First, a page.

ILO Conference Adopts Standards on Private Employment Agencies

ILO/97/19

Press release | 19 June 1997

ILO/97/19

GENEVA (ILO News) - The 85 th International Labour Conference concluded its work today following the adoption by 347 votes in favour, 5 votes against and 30 abstentions, of a new international Convention on private employment agencies designed to allow their operation, increase the efficiency of labour markets and protect job-seekers using their services.

The Conference also adopted a US$ 481 million budget for ILO programmes in 1998-99, including four priority areas: the revitalization of ILO standard setting activities, the fight against child labour, the follow-up to the World Summit for Social Development (Copenhagen, March 1995), and to the World Conference on Women (Beijing, September 1995).

This year's session of the International Labour Conference was marked by a lively and, at times, passionate debate on the merits of proposals contained in the report on standard setting activities submitted to it by the Director-General of the International Labour Office, Mr. Michel Hansenne. The most far-reaching of these proposals aims to ensure universal respect for fundamental human rights in the work place through the adoption, in 1998, of a solemn "Declaration" complementing the ILO Constitution. This Declaration would provide for strengthened supervisory mechanisms to promote these principles and monitor compliance in all ILO member States.

A total of 11 plenary sessions were required for the debate on this item in which 314 speakers - including 117 ministers - participated.

"The discussion confirmed a broad consensus on the subject of the importance of the strengthening of fundamental rights", said Mr. Hansenne in a formal reply to the debate delivered on 18 June. "At the conclusion of the discussions, it seems to me that if a certain number of countries had expressed or made known their lack of agreement with this initiative (...), a fairly broad consensus has emerged in the Government Group as well as in the Employer and Worker Groups as to the principle of the consideration of such a text and the mechanism for promotion which will accompany it".

The ILO Governing Body will "continue its work on this subject in accordance with methods which it will discuss (on Friday, 20 June 1997). The proposals which will be submitted to the Governing Body in November on the Declaration and its implementation mechanism should provide a sufficiently consensual basis and should reflect the various sensitivities and make it possible for this vital question to be included on the agenda of the 1998 Conference".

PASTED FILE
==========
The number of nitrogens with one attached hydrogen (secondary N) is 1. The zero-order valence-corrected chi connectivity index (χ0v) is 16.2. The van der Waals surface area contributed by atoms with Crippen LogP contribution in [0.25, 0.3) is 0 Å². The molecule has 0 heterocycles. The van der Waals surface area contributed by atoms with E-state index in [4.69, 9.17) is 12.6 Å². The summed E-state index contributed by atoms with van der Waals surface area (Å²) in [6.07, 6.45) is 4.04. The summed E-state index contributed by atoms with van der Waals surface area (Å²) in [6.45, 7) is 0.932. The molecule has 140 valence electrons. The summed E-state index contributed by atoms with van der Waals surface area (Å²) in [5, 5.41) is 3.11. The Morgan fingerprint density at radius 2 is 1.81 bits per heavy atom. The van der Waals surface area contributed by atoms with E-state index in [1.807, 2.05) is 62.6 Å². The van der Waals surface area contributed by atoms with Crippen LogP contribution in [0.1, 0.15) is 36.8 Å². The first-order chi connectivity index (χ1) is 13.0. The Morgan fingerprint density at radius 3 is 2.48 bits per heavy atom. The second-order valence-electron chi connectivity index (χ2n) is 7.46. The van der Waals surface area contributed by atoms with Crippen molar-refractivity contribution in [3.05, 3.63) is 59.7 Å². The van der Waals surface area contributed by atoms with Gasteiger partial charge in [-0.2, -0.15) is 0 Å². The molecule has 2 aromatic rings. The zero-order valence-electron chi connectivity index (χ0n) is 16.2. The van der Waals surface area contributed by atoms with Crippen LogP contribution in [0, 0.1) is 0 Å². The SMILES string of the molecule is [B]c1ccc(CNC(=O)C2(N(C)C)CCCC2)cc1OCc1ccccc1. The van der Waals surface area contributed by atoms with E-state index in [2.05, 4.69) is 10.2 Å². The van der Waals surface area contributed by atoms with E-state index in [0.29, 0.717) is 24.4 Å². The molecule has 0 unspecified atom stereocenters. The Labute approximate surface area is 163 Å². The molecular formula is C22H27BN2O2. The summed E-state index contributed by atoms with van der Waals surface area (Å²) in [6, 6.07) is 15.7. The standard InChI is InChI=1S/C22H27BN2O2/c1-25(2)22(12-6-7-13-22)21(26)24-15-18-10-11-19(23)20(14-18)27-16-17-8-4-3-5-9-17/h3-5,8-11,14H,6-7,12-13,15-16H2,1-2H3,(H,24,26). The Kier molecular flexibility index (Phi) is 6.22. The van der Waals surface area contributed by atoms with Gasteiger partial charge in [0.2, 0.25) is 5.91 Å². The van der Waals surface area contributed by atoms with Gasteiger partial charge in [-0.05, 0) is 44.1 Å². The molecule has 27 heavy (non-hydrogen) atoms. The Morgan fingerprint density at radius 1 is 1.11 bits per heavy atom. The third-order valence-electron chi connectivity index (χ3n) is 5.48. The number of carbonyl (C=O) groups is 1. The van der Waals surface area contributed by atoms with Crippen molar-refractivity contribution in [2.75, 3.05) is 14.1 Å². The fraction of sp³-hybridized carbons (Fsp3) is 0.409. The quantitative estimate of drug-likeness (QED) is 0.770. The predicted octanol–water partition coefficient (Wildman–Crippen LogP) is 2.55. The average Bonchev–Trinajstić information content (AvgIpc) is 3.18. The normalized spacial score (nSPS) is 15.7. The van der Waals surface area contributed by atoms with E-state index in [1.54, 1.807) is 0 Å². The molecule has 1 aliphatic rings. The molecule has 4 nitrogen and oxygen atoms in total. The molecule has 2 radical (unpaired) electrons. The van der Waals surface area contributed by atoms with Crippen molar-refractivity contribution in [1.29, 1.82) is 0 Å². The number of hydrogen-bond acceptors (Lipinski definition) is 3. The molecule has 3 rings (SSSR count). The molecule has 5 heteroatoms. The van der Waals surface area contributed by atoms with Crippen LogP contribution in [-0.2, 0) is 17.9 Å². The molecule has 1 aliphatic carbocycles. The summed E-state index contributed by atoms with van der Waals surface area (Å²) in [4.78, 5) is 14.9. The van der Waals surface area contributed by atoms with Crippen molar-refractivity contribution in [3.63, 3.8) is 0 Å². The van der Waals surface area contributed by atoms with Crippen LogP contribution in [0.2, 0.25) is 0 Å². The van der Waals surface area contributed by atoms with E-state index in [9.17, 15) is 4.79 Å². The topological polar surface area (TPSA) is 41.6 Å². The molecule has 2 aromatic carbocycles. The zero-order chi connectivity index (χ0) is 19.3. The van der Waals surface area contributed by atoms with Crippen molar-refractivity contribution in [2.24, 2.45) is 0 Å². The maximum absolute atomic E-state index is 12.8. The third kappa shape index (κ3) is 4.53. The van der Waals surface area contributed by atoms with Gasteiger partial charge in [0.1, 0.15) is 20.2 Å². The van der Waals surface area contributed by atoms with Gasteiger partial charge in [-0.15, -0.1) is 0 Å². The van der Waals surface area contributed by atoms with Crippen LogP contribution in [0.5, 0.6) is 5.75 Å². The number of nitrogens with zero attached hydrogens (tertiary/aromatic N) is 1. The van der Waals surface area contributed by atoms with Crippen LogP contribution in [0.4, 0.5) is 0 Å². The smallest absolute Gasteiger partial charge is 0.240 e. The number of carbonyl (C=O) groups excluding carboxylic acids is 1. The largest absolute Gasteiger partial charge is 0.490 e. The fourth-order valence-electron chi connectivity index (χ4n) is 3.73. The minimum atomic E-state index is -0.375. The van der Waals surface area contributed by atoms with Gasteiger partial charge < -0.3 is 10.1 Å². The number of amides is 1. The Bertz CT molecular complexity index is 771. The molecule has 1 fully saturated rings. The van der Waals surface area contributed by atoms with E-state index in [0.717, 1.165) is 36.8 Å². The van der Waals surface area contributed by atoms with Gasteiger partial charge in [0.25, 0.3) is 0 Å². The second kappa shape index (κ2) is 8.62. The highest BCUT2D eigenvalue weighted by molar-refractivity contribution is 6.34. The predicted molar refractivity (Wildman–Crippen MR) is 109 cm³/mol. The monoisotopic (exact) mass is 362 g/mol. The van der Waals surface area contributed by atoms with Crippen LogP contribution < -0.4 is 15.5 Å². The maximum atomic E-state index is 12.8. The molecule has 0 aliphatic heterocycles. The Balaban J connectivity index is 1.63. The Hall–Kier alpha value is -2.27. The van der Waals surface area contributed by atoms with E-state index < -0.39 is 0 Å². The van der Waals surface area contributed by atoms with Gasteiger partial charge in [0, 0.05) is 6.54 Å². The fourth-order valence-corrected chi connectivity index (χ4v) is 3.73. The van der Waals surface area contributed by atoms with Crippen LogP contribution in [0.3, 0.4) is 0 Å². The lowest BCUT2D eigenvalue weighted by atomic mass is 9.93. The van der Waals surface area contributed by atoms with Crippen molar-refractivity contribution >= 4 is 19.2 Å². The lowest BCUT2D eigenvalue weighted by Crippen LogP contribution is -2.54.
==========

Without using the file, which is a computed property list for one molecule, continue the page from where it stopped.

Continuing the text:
New Convention on private employment agencies

Adopted today, the Private Employment Agencies Convention and Recommendation, 1997 is an ambitious attempt to modernize existing practices in line with the realities of today's labour markets, help ensure that labour not be regarded as a "commodity" and provide protection against abuses, discrimination and child labour.

The measure was adopted by a vote at the closing plenary. (*)

The new instrument is a revision of the Fee-Charging Employment Agencies Convention (No. 96), adopted in 1949 when nearly all employment agencies were public entities. Over the past decade, it had become clear that the previous convention required revisions, as it failed to recognize the increasingly important role played by private employment agencies - which generated a US$ 80 billion turnover in 1994 - and was unable to provide adequate protection to workers against abuses and unfair practices.

The new ILO standard draws up general parameters for the efficient operation of private employment agencies. The Recommendation recognizes the contribution of bona fide private employment agencies to a well-functioning labour market and their specific role in such a market. The new Convention will allow private employment agencies a wider scope for cooperation with public employment services, thus increasing the efficiency of the labour market and providing positive benefits for job-seekers. It underlines the role of representative employers and workers organisations in all the aspects of labour market policies covered by the Convention. It takes into account the interest of workers by ensuring that agencies operate in line with ethical codes and gives national authorities the flexibility needed to deal with private agencies in the context of their own realities and concerns.